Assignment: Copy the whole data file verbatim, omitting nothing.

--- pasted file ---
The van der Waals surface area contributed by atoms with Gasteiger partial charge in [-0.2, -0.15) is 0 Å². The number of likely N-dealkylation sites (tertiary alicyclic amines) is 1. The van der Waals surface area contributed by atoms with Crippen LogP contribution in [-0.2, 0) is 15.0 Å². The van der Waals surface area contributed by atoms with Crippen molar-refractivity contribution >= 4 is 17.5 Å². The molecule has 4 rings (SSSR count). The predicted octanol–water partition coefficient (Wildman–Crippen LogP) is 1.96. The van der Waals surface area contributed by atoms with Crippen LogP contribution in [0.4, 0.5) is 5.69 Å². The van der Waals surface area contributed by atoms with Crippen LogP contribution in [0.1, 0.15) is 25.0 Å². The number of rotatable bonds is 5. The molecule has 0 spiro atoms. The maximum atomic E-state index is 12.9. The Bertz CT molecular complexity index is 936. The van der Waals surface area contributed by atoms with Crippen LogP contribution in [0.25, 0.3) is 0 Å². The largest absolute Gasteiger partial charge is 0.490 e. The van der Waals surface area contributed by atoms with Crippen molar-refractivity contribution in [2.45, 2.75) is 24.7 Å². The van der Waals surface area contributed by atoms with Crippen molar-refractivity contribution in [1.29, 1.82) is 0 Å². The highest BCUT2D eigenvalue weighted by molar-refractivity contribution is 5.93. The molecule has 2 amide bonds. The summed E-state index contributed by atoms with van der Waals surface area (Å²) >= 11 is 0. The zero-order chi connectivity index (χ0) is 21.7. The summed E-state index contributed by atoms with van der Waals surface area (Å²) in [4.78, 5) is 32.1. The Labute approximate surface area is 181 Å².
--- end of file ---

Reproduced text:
The van der Waals surface area contributed by atoms with Gasteiger partial charge in [-0.2, -0.15) is 0 Å². The number of likely N-dealkylation sites (tertiary alicyclic amines) is 1. The van der Waals surface area contributed by atoms with Crippen LogP contribution in [-0.2, 0) is 15.0 Å². The van der Waals surface area contributed by atoms with Crippen molar-refractivity contribution >= 4 is 17.5 Å². The molecule has 4 rings (SSSR count). The predicted octanol–water partition coefficient (Wildman–Crippen LogP) is 1.96. The van der Waals surface area contributed by atoms with Crippen LogP contribution in [0.4, 0.5) is 5.69 Å². The van der Waals surface area contributed by atoms with Crippen LogP contribution in [0.1, 0.15) is 25.0 Å². The number of rotatable bonds is 5. The molecule has 0 spiro atoms. The maximum atomic E-state index is 12.9. The Bertz CT molecular complexity index is 936. The van der Waals surface area contributed by atoms with Crippen LogP contribution in [0.25, 0.3) is 0 Å². The largest absolute Gasteiger partial charge is 0.490 e. The van der Waals surface area contributed by atoms with Crippen molar-refractivity contribution in [2.45, 2.75) is 24.7 Å². The van der Waals surface area contributed by atoms with Crippen molar-refractivity contribution in [1.29, 1.82) is 0 Å². The highest BCUT2D eigenvalue weighted by molar-refractivity contribution is 5.93. The molecule has 2 amide bonds. The summed E-state index contributed by atoms with van der Waals surface area (Å²) >= 11 is 0. The zero-order chi connectivity index (χ0) is 21.7. The summed E-state index contributed by atoms with van der Waals surface area (Å²) in [4.78, 5) is 32.1. The Labute approximate surface area is 181 Å².